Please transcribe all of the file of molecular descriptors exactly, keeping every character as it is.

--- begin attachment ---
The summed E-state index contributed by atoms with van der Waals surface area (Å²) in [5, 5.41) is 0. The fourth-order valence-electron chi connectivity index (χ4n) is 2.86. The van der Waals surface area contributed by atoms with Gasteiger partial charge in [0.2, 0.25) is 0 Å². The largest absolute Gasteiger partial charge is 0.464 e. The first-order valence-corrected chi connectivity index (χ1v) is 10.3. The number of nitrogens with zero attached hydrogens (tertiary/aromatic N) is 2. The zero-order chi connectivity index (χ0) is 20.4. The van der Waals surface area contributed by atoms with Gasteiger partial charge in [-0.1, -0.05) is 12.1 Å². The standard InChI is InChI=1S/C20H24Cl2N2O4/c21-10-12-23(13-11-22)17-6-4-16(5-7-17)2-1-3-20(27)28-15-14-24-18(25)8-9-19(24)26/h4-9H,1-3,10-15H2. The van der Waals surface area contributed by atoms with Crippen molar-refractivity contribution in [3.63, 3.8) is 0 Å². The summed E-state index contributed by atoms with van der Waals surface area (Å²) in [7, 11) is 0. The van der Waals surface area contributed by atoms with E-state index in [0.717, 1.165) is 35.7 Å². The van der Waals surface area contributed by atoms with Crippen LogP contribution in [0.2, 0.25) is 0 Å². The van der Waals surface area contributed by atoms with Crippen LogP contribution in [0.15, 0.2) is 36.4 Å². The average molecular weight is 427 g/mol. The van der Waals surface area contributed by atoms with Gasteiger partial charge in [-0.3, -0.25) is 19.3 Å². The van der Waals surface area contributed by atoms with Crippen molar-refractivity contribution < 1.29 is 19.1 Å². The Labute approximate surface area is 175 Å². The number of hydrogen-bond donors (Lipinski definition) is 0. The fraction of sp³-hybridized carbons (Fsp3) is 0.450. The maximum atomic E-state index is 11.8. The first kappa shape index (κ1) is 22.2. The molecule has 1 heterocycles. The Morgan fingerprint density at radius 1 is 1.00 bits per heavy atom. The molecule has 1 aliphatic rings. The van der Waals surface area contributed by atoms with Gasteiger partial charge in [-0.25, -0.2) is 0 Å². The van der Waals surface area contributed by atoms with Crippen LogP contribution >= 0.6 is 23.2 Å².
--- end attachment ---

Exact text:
The summed E-state index contributed by atoms with van der Waals surface area (Å²) in [5, 5.41) is 0. The fourth-order valence-electron chi connectivity index (χ4n) is 2.86. The van der Waals surface area contributed by atoms with Gasteiger partial charge in [0.2, 0.25) is 0 Å². The largest absolute Gasteiger partial charge is 0.464 e. The first-order valence-corrected chi connectivity index (χ1v) is 10.3. The number of nitrogens with zero attached hydrogens (tertiary/aromatic N) is 2. The zero-order chi connectivity index (χ0) is 20.4. The van der Waals surface area contributed by atoms with Gasteiger partial charge in [-0.1, -0.05) is 12.1 Å². The standard InChI is InChI=1S/C20H24Cl2N2O4/c21-10-12-23(13-11-22)17-6-4-16(5-7-17)2-1-3-20(27)28-15-14-24-18(25)8-9-19(24)26/h4-9H,1-3,10-15H2. The van der Waals surface area contributed by atoms with Crippen molar-refractivity contribution in [3.63, 3.8) is 0 Å². The summed E-state index contributed by atoms with van der Waals surface area (Å²) in [7, 11) is 0. The van der Waals surface area contributed by atoms with E-state index in [0.717, 1.165) is 35.7 Å². The van der Waals surface area contributed by atoms with Crippen LogP contribution in [0.2, 0.25) is 0 Å². The van der Waals surface area contributed by atoms with Crippen LogP contribution in [0.15, 0.2) is 36.4 Å². The average molecular weight is 427 g/mol. The van der Waals surface area contributed by atoms with Gasteiger partial charge in [-0.3, -0.25) is 19.3 Å². The van der Waals surface area contributed by atoms with Crippen molar-refractivity contribution < 1.29 is 19.1 Å². The Labute approximate surface area is 175 Å². The number of hydrogen-bond donors (Lipinski definition) is 0. The fraction of sp³-hybridized carbons (Fsp3) is 0.450. The maximum atomic E-state index is 11.8. The first kappa shape index (κ1) is 22.2. The molecule has 1 heterocycles. The Morgan fingerprint density at radius 1 is 1.00 bits per heavy atom. The molecule has 1 aliphatic rings. The van der Waals surface area contributed by atoms with Gasteiger partial charge in [-0.25, -0.2) is 0 Å². The van der Waals surface area contributed by atoms with Crippen LogP contribution >= 0.6 is 23.2 Å².